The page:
| Updated at: 1443 PST, Sunday, February 06, 2011|
PERTH: Wildfires destroyed homes and flooding claimed the life of a man in embattled Australia, as officials warned that last week's monster cyclone would compound economic woes.
Three major fires on Sunday razed properties around the west coast city of Perth, as a volatile weather system trailing Cyclone Yasi, a top-level storm that battered Australia's northeast coast Thursday, continued to wreak havoc.
"There have been homes destroyed but we are not sure how many at this stage," an emergency spokeswoman told, describing conditions as "pretty nasty."
Local media said up to 20 houses had gone up in flames at Roleystone, a heavily wooded area on the southern outskirts of Perth, with another out-of-control blaze on the northern fringes forcing more than 150 evacuations.
Both were described as a threat to lives and property, with officials urging residents to "act immediately to survive" by either abandoning their home, if it was safe to do so, or preparing to defend their property from the flames.
It came as the southeastern state of Victoria paused to mark two years since the "Black Saturday" firestorm that claimed 173 lives and obliterated entire villages.
Some towns ravaged by the 2009 fires were also hit by Cyclone Yasi-linked flash floods overnight which forced thousands from their homes in Victoria, still reeling from last month's flooding that also swamped Queensland state.
Mildura -- a city of some 50,000 residents -- had a year's worth of rain dumped on it in a single day, inundating 200 homes.
"We are heading for some major problems in Victoria and this is going to strike people as really cruel, given that Victoria is about to mark the second anniversary of the devastating bushfires," said Prime Minister Julia Gillard.
A man died after his truck was swept into floodwaters as he tried to cross a swollen creek near the rural town of Wagga Wagga on Sunday, while intense rains were also forecast for Alice Springs, in Australia's red desert centre.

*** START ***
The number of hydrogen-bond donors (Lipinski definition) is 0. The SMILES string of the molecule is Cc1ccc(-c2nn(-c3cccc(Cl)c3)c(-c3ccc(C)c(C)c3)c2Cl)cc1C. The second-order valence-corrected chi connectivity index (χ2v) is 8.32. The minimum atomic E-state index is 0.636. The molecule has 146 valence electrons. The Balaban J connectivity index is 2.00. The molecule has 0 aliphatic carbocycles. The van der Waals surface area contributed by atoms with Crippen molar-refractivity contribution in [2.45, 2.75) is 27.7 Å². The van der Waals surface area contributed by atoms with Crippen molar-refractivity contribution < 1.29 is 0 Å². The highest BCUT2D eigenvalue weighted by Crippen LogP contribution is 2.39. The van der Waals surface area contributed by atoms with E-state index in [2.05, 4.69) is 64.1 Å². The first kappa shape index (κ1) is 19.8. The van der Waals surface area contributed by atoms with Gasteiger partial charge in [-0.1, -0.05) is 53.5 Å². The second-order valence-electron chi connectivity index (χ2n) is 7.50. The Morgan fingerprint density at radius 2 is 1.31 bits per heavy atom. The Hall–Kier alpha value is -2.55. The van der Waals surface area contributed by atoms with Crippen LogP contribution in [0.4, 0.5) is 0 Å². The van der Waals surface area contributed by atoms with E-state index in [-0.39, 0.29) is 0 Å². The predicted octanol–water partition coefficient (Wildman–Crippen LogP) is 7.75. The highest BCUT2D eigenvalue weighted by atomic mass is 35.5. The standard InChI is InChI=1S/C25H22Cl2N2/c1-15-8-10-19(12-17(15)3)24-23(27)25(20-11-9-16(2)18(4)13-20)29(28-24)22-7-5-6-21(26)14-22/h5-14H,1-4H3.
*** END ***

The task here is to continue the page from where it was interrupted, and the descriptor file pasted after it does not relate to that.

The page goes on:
Yasi was one of the largest storms to ever hit Australia, and Treasurer Wayne Swan warned it would deepen economic woes brought by the Queensland floods -- the recovery from which is set to cost an estimated Aus$5.6 billion ($5.6 billion).
"Even at this early stage, it's clear that severe damage was done to crops, buildings and infrastructure in affected areas," said Swan.
"The region impacted by the cyclone contributes around (Aus)$1 billion of agricultural production annually, and initial reports suggest at least half of that has been wiped out this year."
Tourism would also be hit, he added, with the cyclone region accounting for about five percent of Australia's tourist earnings.
Swan said devastation of sugar and banana crops would add at least 0.25 percentage points to inflation in the March quarter, on top of the 0.25 percentage points already brought by the floods.
Analysts have put the damage to Australia's agricultural sector as a result of the recent disasters at Aus$1.4 billion.
Canberra has announced a one-off tax on higher-income earners to help meet the cost of rebuilding from the floods.